Until all motors are designed with built-in bearing protection, plant maintenance personnel and motor repair shops will continue to replace damaged bearings. But if proper mitigation is installed, it only has to be done once. Better yet, technicians can use diagnostic techniques to head off electrical bearing damage from the beginning.
Best Practices for Bearing Protection
May 27, 2014
In processing plants, automated assembly lines, HVAC systems, and other equipment, motors driven by variable frequency drives (VFDs, also known as inverters) can save 30 percent or more in electricity costs. Unfortunately, VFDs often induce shaft voltages that can damage bearings. In fact, the costly repair or replacement of a failed motor bearing can wipe out any savings a VFD yields and severely diminish the reliability of an entire system.
The high switching frequencies of today’s VFDs produce parasitic capacitance between a motor’s stator and rotor. Once the resulting shaft voltages overcome the dielectric properties of bearing grease, they discharge along the path of least resistance — typically through the bearings.
These discharges can create millions of tiny fusion craters. Before long, they can mark the entire bearing race wall with countless pits known as frosting. In a process called fluting, periodic discharges can shape the frosting into washboard-like ridges that cause noise and vibration.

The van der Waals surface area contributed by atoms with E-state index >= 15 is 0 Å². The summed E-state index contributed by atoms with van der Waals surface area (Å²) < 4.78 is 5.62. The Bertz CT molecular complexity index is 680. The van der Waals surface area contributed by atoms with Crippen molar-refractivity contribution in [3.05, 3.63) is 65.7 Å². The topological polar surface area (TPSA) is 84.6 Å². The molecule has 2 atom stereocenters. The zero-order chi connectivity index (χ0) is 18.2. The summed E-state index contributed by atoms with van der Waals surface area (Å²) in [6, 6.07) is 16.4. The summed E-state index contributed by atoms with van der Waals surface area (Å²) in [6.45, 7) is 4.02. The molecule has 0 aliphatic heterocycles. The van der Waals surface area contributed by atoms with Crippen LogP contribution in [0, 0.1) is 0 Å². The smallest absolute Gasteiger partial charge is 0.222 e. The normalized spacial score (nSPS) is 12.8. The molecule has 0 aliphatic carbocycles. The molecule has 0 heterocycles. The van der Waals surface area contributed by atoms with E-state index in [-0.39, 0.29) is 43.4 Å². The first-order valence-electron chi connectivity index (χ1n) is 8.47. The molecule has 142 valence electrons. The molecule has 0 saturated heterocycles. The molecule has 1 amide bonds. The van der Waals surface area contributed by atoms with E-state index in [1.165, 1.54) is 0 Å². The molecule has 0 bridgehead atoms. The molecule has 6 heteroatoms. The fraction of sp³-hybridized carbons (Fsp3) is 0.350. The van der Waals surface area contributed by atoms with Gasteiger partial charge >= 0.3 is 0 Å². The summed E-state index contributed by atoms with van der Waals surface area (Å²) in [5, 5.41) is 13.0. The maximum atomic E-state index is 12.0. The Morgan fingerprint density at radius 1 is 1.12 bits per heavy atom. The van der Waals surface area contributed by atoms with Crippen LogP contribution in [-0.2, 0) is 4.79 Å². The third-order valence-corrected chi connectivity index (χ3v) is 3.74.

As bearings degrade, tiny metal particles blasted from fusion craters intensify friction, abrasion, and heat, which sometimes burns the contaminated grease. Too often, the end result is bearing failure and costly, unplanned downtime.
Understanding the Damage
Inspecting a failed bearing often yields information that can be used to prevent a recurrence of the problem. Following safety precautions, technicians should:
1. Inspect the bearing cavity, retaining a sample of grease for possible further analysis.
2. Cut the outer race in half.
3. Clean the interior with solvent.
4. With a microscope, inspect the race walls for pitting/frosting/fluting.
Protecting Motors for the Long Term
If the old bearing has electrical damage, the most reliable and cost-effective way to protect the replacement bearing is to install a modern shaft grounding ring that completely surrounds a motor’s shaft with conductive microfibers. Lining the ring’s entire inner circumference, these fibers boost the electron transfer rate and safely bleed off damaging voltages to ground, bypassing the bearing entirely. Microfibers work with little or no contact, so they do not clog and wear out like conventional grounding brushes. Several forward-looking motor manufacturers have recently added factory-installed shaft grounding rings as options or as standard on certain models, but these motors are still exceptions to the rule. Industrial supply houses and distributors also sell grounding rings that can be installed on new, refurbished, or in-service motors.
Tips & Tricks for Ring Installation
To maximize a shaft grounding ring’s effectiveness, all electrical paths must be conductive. Paint on the motor’s faceplate must be removed. Likewise, the motor’s shaft must be clean down to bare metal.